The Boy from the Woods by Harlan Coben
Grand Central Publishing: 3/17/20
review copy; 384 pages
The Boy from the Woods by Harlan Coben is a very highly recommended thriller with an unconventional investigator named Wilde.
Thirty years ago, Wilde was found as a six to eight year-old boy
living feral in the
woods near Westville, N.J. He had no memory of his past and still
doesn't know where he came from. He uses his exceptional detective
skills and insight working as a private investigator with his foster
sister - when he wants to. When Hester Crimstein, a well-known attorney
with a television show, is asked by her grandson Matthew to look into
the disappearance of a classmate, Naomi Pine, Hester immediately talks
to Wilde. Wilde has a connection to her family and Matthew is his
Wilde uses his unique skills to find Naomi the first time she
disappears. When she disappears a second time, it seems that there is
more going on under the surface in the community of Westville and
Naomi's disappearance may be connected to some powerful people. Wilde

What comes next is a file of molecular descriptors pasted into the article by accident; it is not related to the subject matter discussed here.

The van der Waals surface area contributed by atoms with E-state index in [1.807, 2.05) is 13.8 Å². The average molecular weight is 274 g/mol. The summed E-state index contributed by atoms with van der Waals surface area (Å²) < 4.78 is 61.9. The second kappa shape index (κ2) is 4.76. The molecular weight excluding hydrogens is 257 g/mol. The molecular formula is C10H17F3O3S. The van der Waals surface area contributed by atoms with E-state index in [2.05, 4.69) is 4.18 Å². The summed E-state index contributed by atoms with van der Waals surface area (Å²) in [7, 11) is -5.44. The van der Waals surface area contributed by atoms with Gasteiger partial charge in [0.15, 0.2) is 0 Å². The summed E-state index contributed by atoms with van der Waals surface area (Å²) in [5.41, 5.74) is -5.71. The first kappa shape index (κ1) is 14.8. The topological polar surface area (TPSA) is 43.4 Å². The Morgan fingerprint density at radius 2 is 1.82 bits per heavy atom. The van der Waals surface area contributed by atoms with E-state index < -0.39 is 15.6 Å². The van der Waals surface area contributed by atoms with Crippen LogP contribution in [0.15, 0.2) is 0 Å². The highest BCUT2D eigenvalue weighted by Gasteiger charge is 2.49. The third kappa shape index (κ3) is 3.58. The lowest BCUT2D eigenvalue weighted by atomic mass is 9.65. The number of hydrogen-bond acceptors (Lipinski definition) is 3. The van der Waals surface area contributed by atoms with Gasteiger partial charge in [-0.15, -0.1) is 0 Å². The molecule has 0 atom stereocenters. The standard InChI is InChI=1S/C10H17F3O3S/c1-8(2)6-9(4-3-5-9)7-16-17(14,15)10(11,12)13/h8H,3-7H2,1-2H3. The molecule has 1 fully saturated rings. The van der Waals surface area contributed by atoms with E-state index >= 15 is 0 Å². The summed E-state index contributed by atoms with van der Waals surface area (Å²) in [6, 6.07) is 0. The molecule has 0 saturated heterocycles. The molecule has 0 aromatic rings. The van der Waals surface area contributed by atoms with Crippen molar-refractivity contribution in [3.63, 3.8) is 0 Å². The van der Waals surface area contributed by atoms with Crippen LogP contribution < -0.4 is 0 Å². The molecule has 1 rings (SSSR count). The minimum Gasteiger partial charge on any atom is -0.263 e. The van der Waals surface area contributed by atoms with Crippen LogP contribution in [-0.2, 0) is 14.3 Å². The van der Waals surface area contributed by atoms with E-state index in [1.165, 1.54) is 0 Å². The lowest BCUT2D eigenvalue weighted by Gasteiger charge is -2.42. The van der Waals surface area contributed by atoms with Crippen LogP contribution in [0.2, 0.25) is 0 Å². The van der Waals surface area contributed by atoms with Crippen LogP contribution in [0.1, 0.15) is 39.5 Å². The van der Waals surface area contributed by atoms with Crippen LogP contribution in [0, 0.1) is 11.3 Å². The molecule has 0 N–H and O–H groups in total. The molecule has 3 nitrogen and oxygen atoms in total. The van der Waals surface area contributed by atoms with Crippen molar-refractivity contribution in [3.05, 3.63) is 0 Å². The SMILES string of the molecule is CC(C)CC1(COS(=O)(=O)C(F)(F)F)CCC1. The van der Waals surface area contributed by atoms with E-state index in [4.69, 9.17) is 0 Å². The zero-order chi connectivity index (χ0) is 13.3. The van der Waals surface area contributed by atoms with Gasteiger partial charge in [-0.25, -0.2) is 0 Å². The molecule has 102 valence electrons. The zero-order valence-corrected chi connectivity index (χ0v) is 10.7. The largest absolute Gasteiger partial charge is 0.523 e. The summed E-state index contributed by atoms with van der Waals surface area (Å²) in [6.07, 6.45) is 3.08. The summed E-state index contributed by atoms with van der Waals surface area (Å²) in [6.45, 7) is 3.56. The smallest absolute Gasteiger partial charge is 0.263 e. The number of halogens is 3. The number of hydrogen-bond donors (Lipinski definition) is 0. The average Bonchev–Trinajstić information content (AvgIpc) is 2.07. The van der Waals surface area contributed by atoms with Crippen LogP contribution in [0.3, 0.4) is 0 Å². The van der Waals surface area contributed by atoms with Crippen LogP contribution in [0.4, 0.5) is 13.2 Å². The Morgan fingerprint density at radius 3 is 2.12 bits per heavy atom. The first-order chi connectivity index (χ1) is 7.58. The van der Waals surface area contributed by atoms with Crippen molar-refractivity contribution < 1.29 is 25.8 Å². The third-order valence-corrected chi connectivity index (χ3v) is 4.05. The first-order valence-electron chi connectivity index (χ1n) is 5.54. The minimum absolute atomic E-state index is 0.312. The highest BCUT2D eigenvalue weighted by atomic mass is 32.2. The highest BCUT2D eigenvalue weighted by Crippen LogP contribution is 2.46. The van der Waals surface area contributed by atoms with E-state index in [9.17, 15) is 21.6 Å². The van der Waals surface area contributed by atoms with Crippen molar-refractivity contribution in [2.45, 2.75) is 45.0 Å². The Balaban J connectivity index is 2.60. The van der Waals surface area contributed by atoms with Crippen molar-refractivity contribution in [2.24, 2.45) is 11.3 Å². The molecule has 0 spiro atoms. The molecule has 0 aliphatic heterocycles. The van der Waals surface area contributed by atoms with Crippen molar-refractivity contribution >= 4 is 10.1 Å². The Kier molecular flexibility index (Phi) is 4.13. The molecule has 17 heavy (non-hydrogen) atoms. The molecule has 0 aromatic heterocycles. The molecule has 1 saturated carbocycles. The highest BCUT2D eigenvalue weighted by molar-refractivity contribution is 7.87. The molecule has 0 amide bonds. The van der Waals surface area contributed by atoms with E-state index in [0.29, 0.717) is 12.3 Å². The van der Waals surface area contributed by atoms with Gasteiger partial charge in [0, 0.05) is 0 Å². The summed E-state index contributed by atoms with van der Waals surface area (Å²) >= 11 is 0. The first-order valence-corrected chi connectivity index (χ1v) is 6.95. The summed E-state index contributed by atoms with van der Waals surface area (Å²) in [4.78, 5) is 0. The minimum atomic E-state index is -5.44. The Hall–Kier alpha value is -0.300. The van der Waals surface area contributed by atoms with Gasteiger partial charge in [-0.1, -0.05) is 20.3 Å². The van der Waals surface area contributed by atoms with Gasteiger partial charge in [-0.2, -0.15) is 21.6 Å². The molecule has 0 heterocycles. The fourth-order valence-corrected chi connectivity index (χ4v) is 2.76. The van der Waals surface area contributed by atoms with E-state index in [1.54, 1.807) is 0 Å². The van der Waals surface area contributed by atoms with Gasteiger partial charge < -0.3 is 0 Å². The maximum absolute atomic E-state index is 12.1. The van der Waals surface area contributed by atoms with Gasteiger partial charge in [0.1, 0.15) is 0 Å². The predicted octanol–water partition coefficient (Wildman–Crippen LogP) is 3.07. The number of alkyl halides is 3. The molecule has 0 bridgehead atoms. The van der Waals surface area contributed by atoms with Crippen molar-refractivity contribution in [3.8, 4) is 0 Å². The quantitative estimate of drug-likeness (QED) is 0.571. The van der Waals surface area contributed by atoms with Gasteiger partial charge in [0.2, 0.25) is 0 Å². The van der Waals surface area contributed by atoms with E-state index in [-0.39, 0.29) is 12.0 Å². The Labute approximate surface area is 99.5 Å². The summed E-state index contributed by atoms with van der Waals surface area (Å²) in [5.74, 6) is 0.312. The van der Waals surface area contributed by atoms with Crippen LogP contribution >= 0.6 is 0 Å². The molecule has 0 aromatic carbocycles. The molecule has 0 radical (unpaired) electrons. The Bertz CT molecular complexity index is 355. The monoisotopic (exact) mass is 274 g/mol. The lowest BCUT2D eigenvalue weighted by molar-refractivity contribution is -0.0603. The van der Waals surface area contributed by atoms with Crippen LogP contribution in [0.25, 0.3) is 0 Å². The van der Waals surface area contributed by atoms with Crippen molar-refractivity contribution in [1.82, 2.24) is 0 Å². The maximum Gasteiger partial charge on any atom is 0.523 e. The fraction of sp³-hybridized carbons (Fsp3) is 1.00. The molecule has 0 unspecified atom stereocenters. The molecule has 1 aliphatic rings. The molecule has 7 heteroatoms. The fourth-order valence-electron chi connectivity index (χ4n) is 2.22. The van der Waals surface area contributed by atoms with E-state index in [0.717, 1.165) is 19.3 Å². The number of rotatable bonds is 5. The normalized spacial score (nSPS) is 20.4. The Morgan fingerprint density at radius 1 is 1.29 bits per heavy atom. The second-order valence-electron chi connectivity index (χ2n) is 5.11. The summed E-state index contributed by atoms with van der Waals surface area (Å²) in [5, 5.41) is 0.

knows that Crash Maynard, teenage son of TV producer, Dash
Maynard, relentlessly bullied Naomi. When Crash disappears too
and a ransom note is sent to his parents, Wilde needs to find out if the
disappearance of Naomi and Crash is connected or if there is something
else at play.
Wilde is an interesting, unique, well-developed character. His
backstory may seem a bit incredible, but it was believable in the plot
and setting Coben sets up for us in The Boy from the Woods.
Hester Crimstein always makes a splash as a memorable character, and
that is still the case here. There is also a romantic subplot starting
for her. Most of the teenagers were just standard teenage characters -
bullies, good kids, outcasts - but then standard characters are so
because it is the reality.
The plot and subplots are plentiful as the investigations are
underway and they are all fun to follow. Wilde is probably a bit more
interesting to follow if only to experience his powers of observation as
his investigation is underway, but Hester has her own strengths. There
were several surprises in the plot, with one being a complete surprise.
Politics rears its ugly head in the plot and novel, which I hope is just
a fluke and not going to become a ongoing occurrence. All in all The Boy from the Woods is a compelling novel. It may start out a bit slow, but once it picks up the pace you won't want to put it down.
My review copy was courtesy of Grand Central Publishing